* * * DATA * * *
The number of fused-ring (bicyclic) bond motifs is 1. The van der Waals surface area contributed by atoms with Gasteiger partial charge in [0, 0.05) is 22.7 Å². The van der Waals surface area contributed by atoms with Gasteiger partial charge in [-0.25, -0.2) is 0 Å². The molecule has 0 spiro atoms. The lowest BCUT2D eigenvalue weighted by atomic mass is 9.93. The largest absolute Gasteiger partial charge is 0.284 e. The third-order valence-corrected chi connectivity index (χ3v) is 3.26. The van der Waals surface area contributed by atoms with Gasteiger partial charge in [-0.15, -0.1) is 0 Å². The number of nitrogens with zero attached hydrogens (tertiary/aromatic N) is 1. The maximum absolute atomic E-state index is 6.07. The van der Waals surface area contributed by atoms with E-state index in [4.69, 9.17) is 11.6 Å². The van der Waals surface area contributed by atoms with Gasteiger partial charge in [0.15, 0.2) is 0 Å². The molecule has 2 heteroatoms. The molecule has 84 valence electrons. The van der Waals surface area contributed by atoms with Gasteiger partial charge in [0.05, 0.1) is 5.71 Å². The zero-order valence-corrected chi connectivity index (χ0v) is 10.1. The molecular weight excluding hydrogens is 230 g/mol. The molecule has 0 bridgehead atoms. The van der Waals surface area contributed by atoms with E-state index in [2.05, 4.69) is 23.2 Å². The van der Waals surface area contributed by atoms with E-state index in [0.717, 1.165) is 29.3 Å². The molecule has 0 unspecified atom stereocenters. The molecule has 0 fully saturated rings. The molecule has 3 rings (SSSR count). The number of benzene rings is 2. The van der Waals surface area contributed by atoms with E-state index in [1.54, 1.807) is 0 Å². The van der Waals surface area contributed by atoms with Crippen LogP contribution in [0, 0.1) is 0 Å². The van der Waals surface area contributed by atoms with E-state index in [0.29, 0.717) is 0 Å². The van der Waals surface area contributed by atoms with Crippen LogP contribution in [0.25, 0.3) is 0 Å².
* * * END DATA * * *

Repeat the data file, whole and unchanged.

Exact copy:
The number of fused-ring (bicyclic) bond motifs is 1. The van der Waals surface area contributed by atoms with Gasteiger partial charge in [0, 0.05) is 22.7 Å². The van der Waals surface area contributed by atoms with Gasteiger partial charge in [-0.25, -0.2) is 0 Å². The molecule has 0 spiro atoms. The lowest BCUT2D eigenvalue weighted by atomic mass is 9.93. The largest absolute Gasteiger partial charge is 0.284 e. The third-order valence-corrected chi connectivity index (χ3v) is 3.26. The van der Waals surface area contributed by atoms with Gasteiger partial charge in [-0.15, -0.1) is 0 Å². The number of nitrogens with zero attached hydrogens (tertiary/aromatic N) is 1. The maximum absolute atomic E-state index is 6.07. The van der Waals surface area contributed by atoms with E-state index in [4.69, 9.17) is 11.6 Å². The van der Waals surface area contributed by atoms with Gasteiger partial charge in [0.15, 0.2) is 0 Å². The molecule has 2 heteroatoms. The molecule has 84 valence electrons. The van der Waals surface area contributed by atoms with Gasteiger partial charge in [0.05, 0.1) is 5.71 Å². The zero-order valence-corrected chi connectivity index (χ0v) is 10.1. The molecular weight excluding hydrogens is 230 g/mol. The molecule has 0 bridgehead atoms. The van der Waals surface area contributed by atoms with E-state index in [2.05, 4.69) is 23.2 Å². The van der Waals surface area contributed by atoms with E-state index in [0.717, 1.165) is 29.3 Å². The molecule has 0 unspecified atom stereocenters. The molecule has 0 fully saturated rings. The molecule has 3 rings (SSSR count). The number of benzene rings is 2. The van der Waals surface area contributed by atoms with E-state index in [1.54, 1.807) is 0 Å². The van der Waals surface area contributed by atoms with Crippen LogP contribution in [0, 0.1) is 0 Å². The van der Waals surface area contributed by atoms with E-state index in [0.29, 0.717) is 0 Å². The van der Waals surface area contributed by atoms with Crippen LogP contribution in [0.25, 0.3) is 0 Å².